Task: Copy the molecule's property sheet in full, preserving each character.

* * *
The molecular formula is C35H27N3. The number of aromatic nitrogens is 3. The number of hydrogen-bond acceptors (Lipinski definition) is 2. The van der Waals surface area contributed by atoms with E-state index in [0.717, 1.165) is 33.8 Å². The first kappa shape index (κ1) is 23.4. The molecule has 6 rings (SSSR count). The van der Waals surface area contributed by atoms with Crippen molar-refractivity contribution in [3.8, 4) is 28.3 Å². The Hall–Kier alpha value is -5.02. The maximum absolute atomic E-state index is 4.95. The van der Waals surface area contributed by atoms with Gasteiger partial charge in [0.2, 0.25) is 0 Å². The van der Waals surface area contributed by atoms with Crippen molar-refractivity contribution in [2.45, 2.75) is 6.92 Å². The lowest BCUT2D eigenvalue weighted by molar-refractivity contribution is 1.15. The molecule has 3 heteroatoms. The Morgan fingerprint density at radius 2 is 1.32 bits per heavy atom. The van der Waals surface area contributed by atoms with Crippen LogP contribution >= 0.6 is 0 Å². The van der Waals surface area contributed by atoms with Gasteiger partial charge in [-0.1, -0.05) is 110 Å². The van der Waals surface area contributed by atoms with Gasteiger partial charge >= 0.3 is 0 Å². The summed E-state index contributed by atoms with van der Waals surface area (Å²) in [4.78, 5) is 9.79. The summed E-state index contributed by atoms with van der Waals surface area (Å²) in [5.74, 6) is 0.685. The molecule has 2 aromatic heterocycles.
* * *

The molecular formula is C35H27N3. The number of aromatic nitrogens is 3. The number of hydrogen-bond acceptors (Lipinski definition) is 2. The van der Waals surface area contributed by atoms with E-state index in [0.717, 1.165) is 33.8 Å². The first kappa shape index (κ1) is 23.4. The molecule has 6 rings (SSSR count). The van der Waals surface area contributed by atoms with Crippen molar-refractivity contribution in [3.8, 4) is 28.3 Å². The Hall–Kier alpha value is -5.02. The maximum absolute atomic E-state index is 4.95. The van der Waals surface area contributed by atoms with Gasteiger partial charge in [0.2, 0.25) is 0 Å². The van der Waals surface area contributed by atoms with Crippen molar-refractivity contribution in [2.45, 2.75) is 6.92 Å². The lowest BCUT2D eigenvalue weighted by molar-refractivity contribution is 1.15. The molecule has 3 heteroatoms. The Morgan fingerprint density at radius 2 is 1.32 bits per heavy atom. The van der Waals surface area contributed by atoms with Crippen LogP contribution >= 0.6 is 0 Å². The van der Waals surface area contributed by atoms with Gasteiger partial charge in [-0.1, -0.05) is 110 Å². The van der Waals surface area contributed by atoms with Gasteiger partial charge >= 0.3 is 0 Å². The summed E-state index contributed by atoms with van der Waals surface area (Å²) in [4.78, 5) is 9.79. The summed E-state index contributed by atoms with van der Waals surface area (Å²) in [5.74, 6) is 0.685. The molecule has 2 aromatic heterocycles.